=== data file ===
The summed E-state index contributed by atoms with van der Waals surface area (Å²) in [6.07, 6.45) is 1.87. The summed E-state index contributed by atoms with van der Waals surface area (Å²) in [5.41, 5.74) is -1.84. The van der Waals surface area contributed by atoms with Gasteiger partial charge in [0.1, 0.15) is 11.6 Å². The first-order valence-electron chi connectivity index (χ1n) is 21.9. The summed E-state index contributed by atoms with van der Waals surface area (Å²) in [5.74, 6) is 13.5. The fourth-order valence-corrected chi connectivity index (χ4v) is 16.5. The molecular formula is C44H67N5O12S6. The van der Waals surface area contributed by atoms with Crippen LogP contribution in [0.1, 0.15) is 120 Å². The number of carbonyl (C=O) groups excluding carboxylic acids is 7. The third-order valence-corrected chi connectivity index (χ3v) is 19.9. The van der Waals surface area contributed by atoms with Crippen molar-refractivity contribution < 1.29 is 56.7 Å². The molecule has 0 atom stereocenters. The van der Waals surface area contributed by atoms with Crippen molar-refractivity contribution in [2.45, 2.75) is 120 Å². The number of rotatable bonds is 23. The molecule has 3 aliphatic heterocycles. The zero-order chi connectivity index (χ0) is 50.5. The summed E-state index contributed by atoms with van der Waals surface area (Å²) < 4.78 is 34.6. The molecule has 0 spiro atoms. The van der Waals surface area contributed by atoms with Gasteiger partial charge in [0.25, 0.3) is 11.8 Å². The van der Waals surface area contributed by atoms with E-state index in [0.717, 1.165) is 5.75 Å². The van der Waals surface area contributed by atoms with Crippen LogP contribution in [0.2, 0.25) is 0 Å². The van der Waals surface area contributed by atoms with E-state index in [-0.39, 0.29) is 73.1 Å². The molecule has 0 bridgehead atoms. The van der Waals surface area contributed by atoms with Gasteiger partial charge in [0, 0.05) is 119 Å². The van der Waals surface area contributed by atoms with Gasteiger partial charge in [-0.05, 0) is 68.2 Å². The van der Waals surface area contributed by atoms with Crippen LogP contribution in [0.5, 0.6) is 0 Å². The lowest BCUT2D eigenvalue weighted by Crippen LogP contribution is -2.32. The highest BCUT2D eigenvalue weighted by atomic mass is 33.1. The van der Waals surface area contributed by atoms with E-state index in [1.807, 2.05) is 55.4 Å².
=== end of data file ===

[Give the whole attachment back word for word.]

The summed E-state index contributed by atoms with van der Waals surface area (Å²) in [6.07, 6.45) is 1.87. The summed E-state index contributed by atoms with van der Waals surface area (Å²) in [5.41, 5.74) is -1.84. The van der Waals surface area contributed by atoms with Gasteiger partial charge in [0.1, 0.15) is 11.6 Å². The first-order valence-electron chi connectivity index (χ1n) is 21.9. The summed E-state index contributed by atoms with van der Waals surface area (Å²) in [5.74, 6) is 13.5. The fourth-order valence-corrected chi connectivity index (χ4v) is 16.5. The molecular formula is C44H67N5O12S6. The van der Waals surface area contributed by atoms with Crippen LogP contribution in [0.1, 0.15) is 120 Å². The number of carbonyl (C=O) groups excluding carboxylic acids is 7. The third-order valence-corrected chi connectivity index (χ3v) is 19.9. The van der Waals surface area contributed by atoms with Crippen molar-refractivity contribution < 1.29 is 56.7 Å². The molecule has 0 atom stereocenters. The van der Waals surface area contributed by atoms with Crippen molar-refractivity contribution in [2.45, 2.75) is 120 Å². The number of rotatable bonds is 23. The molecule has 3 aliphatic heterocycles. The zero-order chi connectivity index (χ0) is 50.5. The summed E-state index contributed by atoms with van der Waals surface area (Å²) < 4.78 is 34.6. The molecule has 0 spiro atoms. The van der Waals surface area contributed by atoms with Gasteiger partial charge in [0.25, 0.3) is 11.8 Å². The van der Waals surface area contributed by atoms with E-state index in [0.717, 1.165) is 5.75 Å². The van der Waals surface area contributed by atoms with Crippen LogP contribution in [0.2, 0.25) is 0 Å². The van der Waals surface area contributed by atoms with E-state index in [-0.39, 0.29) is 73.1 Å². The molecule has 0 bridgehead atoms. The van der Waals surface area contributed by atoms with Gasteiger partial charge in [0, 0.05) is 119 Å². The van der Waals surface area contributed by atoms with Gasteiger partial charge in [-0.05, 0) is 68.2 Å². The van der Waals surface area contributed by atoms with Crippen LogP contribution in [0.5, 0.6) is 0 Å². The lowest BCUT2D eigenvalue weighted by Crippen LogP contribution is -2.32. The highest BCUT2D eigenvalue weighted by atomic mass is 33.1. The van der Waals surface area contributed by atoms with E-state index in [1.807, 2.05) is 55.4 Å².